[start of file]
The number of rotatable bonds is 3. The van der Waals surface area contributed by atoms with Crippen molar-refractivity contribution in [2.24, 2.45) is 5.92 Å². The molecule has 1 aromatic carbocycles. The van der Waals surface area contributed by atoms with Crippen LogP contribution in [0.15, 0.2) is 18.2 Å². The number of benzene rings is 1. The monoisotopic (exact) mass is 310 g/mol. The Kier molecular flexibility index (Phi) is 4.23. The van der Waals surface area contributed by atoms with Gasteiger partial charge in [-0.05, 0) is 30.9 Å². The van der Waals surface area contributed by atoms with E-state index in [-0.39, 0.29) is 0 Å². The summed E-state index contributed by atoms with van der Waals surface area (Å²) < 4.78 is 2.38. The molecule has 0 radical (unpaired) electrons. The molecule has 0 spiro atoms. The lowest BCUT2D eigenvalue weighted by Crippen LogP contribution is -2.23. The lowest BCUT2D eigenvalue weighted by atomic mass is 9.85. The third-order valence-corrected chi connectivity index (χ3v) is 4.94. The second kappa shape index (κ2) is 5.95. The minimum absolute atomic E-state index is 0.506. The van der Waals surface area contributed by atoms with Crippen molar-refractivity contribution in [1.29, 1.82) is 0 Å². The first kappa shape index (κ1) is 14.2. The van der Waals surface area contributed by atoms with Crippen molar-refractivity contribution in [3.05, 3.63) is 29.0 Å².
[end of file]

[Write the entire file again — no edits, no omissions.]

The number of rotatable bonds is 3. The van der Waals surface area contributed by atoms with Crippen molar-refractivity contribution in [2.24, 2.45) is 5.92 Å². The molecule has 1 aromatic carbocycles. The van der Waals surface area contributed by atoms with Crippen LogP contribution in [0.15, 0.2) is 18.2 Å². The number of benzene rings is 1. The monoisotopic (exact) mass is 310 g/mol. The Kier molecular flexibility index (Phi) is 4.23. The van der Waals surface area contributed by atoms with Gasteiger partial charge in [-0.05, 0) is 30.9 Å². The van der Waals surface area contributed by atoms with E-state index in [-0.39, 0.29) is 0 Å². The summed E-state index contributed by atoms with van der Waals surface area (Å²) < 4.78 is 2.38. The molecule has 0 radical (unpaired) electrons. The molecule has 0 spiro atoms. The lowest BCUT2D eigenvalue weighted by Crippen LogP contribution is -2.23. The lowest BCUT2D eigenvalue weighted by atomic mass is 9.85. The third-order valence-corrected chi connectivity index (χ3v) is 4.94. The second kappa shape index (κ2) is 5.95. The minimum absolute atomic E-state index is 0.506. The van der Waals surface area contributed by atoms with Crippen molar-refractivity contribution in [1.29, 1.82) is 0 Å². The first kappa shape index (κ1) is 14.2. The van der Waals surface area contributed by atoms with Crippen molar-refractivity contribution in [3.05, 3.63) is 29.0 Å².